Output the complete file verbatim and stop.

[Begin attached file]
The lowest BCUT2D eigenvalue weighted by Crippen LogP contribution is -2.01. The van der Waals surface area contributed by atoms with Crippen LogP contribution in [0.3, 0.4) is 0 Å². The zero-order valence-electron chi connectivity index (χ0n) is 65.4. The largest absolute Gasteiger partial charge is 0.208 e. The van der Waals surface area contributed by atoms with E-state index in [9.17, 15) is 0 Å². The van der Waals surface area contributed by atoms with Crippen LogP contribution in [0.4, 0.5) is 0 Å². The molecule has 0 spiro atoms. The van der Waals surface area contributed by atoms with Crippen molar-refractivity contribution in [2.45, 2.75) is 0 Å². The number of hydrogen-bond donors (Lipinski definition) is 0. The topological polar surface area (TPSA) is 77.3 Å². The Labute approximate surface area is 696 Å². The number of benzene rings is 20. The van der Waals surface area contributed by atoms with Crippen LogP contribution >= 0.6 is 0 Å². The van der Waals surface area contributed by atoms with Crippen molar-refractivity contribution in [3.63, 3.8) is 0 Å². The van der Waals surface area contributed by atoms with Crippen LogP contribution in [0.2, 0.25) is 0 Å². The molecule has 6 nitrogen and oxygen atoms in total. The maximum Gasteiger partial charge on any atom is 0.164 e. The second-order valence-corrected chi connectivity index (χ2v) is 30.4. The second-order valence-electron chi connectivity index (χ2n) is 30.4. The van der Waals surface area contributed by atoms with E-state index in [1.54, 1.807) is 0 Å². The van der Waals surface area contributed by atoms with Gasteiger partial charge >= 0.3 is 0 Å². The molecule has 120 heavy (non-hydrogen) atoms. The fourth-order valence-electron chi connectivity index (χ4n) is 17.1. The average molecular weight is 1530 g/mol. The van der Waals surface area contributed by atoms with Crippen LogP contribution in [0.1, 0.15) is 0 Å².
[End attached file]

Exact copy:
The lowest BCUT2D eigenvalue weighted by Crippen LogP contribution is -2.01. The van der Waals surface area contributed by atoms with Crippen LogP contribution in [0.3, 0.4) is 0 Å². The zero-order valence-electron chi connectivity index (χ0n) is 65.4. The largest absolute Gasteiger partial charge is 0.208 e. The van der Waals surface area contributed by atoms with E-state index in [9.17, 15) is 0 Å². The van der Waals surface area contributed by atoms with Crippen LogP contribution in [0.4, 0.5) is 0 Å². The molecule has 0 spiro atoms. The van der Waals surface area contributed by atoms with Crippen molar-refractivity contribution in [2.45, 2.75) is 0 Å². The number of hydrogen-bond donors (Lipinski definition) is 0. The topological polar surface area (TPSA) is 77.3 Å². The Labute approximate surface area is 696 Å². The number of benzene rings is 20. The van der Waals surface area contributed by atoms with Crippen LogP contribution >= 0.6 is 0 Å². The van der Waals surface area contributed by atoms with Crippen molar-refractivity contribution in [3.63, 3.8) is 0 Å². The van der Waals surface area contributed by atoms with Crippen LogP contribution in [0.2, 0.25) is 0 Å². The molecule has 6 nitrogen and oxygen atoms in total. The maximum Gasteiger partial charge on any atom is 0.164 e. The second-order valence-corrected chi connectivity index (χ2v) is 30.4. The second-order valence-electron chi connectivity index (χ2n) is 30.4. The van der Waals surface area contributed by atoms with E-state index in [1.54, 1.807) is 0 Å². The van der Waals surface area contributed by atoms with Gasteiger partial charge >= 0.3 is 0 Å². The molecule has 120 heavy (non-hydrogen) atoms. The fourth-order valence-electron chi connectivity index (χ4n) is 17.1. The average molecular weight is 1530 g/mol. The van der Waals surface area contributed by atoms with Crippen LogP contribution in [0.1, 0.15) is 0 Å².